Every so often I think of Tim Anderson and wonder how he is. He's an author of some very good short stories, or, rather, accounts of his life as a gay truck driver which are not what most people would think on first reading that description. He is a very sympathetic and close witness to lives that would generally not be mentioned. For me, they are some of the more deeply religious things I've read. Some are profoundly sad, documenting the least among us and people who could become the least through the most casual of circumstances. I think this one. Beautiful Loser may have been the first one I read, I think I was looking for a quote from the Leonard Cohen novel of almost that name when I came across it, many years back. It is about what happened the night a young, truck stop prostitute asked him if she could use his radio to find customers. Tim Anderson's account is one of the sadder and more insightful things I've read like that. For reasons I won't go into, it hits far closer to home today than I'd ever have expected then and which I can't bring myself to go into.
Re-reading it reminds me of this article that was in The Guardian last year, in which an atheist, Chris Arnarde talked about how surprised he was to find religious faith in the drug addicts and prostitutes he was photographing after he left his job on Wall Street.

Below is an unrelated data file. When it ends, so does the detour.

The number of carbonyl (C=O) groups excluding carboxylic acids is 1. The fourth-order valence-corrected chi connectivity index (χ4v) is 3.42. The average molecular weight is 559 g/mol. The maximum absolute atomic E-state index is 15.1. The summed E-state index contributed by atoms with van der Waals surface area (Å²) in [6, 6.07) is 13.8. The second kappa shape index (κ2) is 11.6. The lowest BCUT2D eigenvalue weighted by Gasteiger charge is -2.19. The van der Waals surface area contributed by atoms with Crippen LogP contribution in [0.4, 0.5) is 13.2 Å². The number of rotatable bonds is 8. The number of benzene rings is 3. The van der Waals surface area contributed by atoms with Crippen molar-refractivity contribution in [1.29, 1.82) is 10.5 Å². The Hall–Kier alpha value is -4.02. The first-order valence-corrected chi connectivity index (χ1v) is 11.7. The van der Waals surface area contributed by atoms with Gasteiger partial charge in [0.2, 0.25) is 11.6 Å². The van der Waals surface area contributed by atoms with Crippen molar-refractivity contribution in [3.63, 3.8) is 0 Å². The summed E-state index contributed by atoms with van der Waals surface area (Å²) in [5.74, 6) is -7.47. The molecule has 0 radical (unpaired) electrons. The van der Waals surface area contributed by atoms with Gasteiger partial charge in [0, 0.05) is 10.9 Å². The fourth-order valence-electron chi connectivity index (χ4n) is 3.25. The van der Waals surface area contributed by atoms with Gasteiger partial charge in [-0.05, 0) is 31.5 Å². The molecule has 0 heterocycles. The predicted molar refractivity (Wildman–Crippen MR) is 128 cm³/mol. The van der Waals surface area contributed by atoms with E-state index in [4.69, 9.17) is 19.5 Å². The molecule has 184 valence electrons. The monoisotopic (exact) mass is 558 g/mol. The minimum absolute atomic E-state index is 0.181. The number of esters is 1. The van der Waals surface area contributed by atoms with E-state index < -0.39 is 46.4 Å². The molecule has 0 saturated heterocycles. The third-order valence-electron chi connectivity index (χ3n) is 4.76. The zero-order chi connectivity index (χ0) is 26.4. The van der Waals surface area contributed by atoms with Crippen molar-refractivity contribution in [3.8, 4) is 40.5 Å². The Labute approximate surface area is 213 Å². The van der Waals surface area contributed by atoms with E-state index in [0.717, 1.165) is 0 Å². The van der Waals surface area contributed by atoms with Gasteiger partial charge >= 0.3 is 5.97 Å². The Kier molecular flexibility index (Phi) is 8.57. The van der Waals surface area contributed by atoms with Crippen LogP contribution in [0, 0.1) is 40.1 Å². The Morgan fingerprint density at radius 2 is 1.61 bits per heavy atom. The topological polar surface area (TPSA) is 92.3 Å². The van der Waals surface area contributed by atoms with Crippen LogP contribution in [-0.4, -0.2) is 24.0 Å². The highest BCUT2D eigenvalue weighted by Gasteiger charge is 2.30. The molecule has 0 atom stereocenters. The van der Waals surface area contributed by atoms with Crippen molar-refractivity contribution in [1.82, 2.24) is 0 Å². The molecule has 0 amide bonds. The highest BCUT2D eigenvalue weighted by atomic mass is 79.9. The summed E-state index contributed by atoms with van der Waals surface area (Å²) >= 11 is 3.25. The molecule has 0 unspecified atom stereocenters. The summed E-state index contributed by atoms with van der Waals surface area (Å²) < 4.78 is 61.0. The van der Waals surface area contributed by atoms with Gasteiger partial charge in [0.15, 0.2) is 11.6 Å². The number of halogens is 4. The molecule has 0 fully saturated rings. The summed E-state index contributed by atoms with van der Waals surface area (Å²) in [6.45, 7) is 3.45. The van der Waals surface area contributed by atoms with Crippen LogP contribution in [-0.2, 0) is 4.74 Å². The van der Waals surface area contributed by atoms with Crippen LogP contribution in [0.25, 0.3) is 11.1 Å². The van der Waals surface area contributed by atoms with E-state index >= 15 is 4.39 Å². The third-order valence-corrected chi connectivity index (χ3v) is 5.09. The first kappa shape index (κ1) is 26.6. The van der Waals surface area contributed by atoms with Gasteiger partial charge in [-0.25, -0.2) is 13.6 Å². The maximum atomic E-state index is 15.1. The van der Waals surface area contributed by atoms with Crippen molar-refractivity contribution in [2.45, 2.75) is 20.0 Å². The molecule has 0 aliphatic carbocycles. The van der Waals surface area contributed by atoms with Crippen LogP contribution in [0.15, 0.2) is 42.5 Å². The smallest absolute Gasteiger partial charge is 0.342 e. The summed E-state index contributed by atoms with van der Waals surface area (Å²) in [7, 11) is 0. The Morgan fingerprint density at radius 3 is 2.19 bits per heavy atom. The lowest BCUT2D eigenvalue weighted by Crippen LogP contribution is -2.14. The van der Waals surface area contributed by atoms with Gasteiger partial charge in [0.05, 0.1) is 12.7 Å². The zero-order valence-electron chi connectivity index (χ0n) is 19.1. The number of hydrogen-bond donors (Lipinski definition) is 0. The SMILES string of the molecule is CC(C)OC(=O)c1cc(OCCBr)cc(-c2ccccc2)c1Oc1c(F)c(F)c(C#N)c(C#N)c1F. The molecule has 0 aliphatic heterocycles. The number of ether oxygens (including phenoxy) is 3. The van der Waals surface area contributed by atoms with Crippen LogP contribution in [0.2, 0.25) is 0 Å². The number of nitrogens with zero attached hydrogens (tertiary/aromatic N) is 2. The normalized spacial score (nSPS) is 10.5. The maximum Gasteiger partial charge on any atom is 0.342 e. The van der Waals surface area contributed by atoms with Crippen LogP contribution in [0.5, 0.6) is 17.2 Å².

I eventually left my Wall Street job and started working with and photographing homeless addicts in the South Bronx. When I first walked into the Bronx I assumed I would find the same cynicism I had towards faith. If anyone seemed the perfect candidate for atheism it was the addicts who see daily how unfair, unjust, and evil the world can be. None of them are. Rather they are some of the strongest believers I have met, steeped in a combination of Bible, superstition, and folklore. The first addict I met was Takeesha. She was standing near the high wall of the Corpus Christi Monastery. We talked for close to an hour before I took her picture. When we finished, I asked her how she wanted to be described. She said without any pause, "As who I am. A prostitute, a mother of six, and a child of God." Takeesha was raped by a relative when she was 11. Her mother, herself a prostitute, put Takeesha out on the streets at 13, where she has been for the last 30 years, It's sad when it's your mother, who you trust, and she was out there with me, but you know what kept me through all that? God. Whenever I got into the car, God got into the car with me. Sonya and Eric, heroin addicts who are homeless, have a picture of the Last Supper that moves with them. It has hung in an abandoned building, it has hung in a sewage-filled basement, and now it leans against the pole in the small space under the interstate where they live. I don't know if Tim Anderson is still writing but I hope he is. He was writing a blog, and as bloggers do, he went to another one. And it looks like if I'm going to find him again, I'll have to break my resolution and do Facebook. I hope he's doing well, now retired from being a trucker. His Christmas Village stories and others also show he can be rather funny as well. We've had very different lives and come from different generations but he's shown me parts of life and life as a gay man I'd never see from a gay perspective, including the lives of straight people. His story prepared me for some really bad news I got today and I thank him for that.